As stated, our regular children’s programme, “The Happy Show”, began on the 21st January 1957.
The station had been opened two nights before, on the 19th January, by the popular Governor of Victoria, Sir Dallas Brooks. Opening night involved everybody on the staff in some vague capacity.
I was “floor manager”. What that entailed I wasn’t certain, but in the official photographs of the opening ceremony I appear as a smudge bulging out from behind a curtain.
The official opening night programme was a local variety show with artists like Toni Lamond and Frank Sheldon and comedian Red Moore from the Kiwi’s Concert Party. One time Melbourne radio personality Terry Dear compered it and the commercials advertising the “Age” newspaper were handled by John Casson, well known theatrical producer and son of Dame Sybil Thorndyke.
Frankly, the “Age” commercials were unbelievably woeful as was Mr Casson’s performance. Shortly after the opening night our General Manager appointed John Casson as reader of the Epilogue — a short religious homily which marked the close of our night’s programming.
Probably Colin Bednall didn’t have high hopes for the Epilogue as an audience grabber, and thought John Casson, with whom the station probably had some sort of contract, couldn’t do much harm in that spot.
But our children’s programme, sponsored by the Tarax Drinks Company, quickly caught on with the kids, thanks to the likeable and irrepressible personality of Happy Hammond, and the brilliance of Ron Blaskett, who very quickly established Gerry Gee as one of the major stars of the show.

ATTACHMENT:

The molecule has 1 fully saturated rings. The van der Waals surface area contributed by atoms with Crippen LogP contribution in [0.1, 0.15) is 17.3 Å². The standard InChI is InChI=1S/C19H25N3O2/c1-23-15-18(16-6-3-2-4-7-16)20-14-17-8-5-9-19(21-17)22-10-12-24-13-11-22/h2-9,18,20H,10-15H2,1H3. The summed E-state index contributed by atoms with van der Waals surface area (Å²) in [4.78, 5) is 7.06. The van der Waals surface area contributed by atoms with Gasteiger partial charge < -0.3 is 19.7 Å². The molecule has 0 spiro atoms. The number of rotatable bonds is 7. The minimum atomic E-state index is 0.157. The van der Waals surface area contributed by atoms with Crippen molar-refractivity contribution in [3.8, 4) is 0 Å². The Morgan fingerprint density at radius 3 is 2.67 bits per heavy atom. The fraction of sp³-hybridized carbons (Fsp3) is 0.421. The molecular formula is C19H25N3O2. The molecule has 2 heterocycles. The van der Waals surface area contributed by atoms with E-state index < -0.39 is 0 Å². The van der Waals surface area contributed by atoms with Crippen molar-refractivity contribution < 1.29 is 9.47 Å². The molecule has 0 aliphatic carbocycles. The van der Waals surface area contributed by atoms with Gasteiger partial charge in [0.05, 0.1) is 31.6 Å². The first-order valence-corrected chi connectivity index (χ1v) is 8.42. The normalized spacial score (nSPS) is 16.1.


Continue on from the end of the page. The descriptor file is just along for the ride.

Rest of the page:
Within a few months we had added two lovely ladies to our complement — Susan-Gaye Anderson and bubbling songstress, Elaine McKenna.
Several years later after a tremendous success with the Melbourne audiences of “In Melbourne Tonight”, our nightly variety programme, Elaine went to the United States at the suggestion of Frank Sinatra, who had seen and heard Elaine on I.M.T. during the time he was in Melbourne on a concert tour.
Unfortunately, when Elaine arrived in America, Frank Sinatra’s support did not prove as valuable as we had all hoped, and after numerous and fruitless appointments with theatrical agents, Elaine returned home believing that perhaps it was better to be a “big fish in a small pond” rather than a “little fish in a big pond”.
The most significant event which occurred at Channel Nine and in fact the whole of the Melbourne television scene for that matter took place on the 6th May 1957.
That was the night that Norman Spencer, Nine’s programme manager, introduced “In Melbourne Tonight” to Melbourne audiences.
Down the years “In Melbourne Tonight” became the longest running five nights per week variety programme presented in Australia — and possibly anywhere in the world.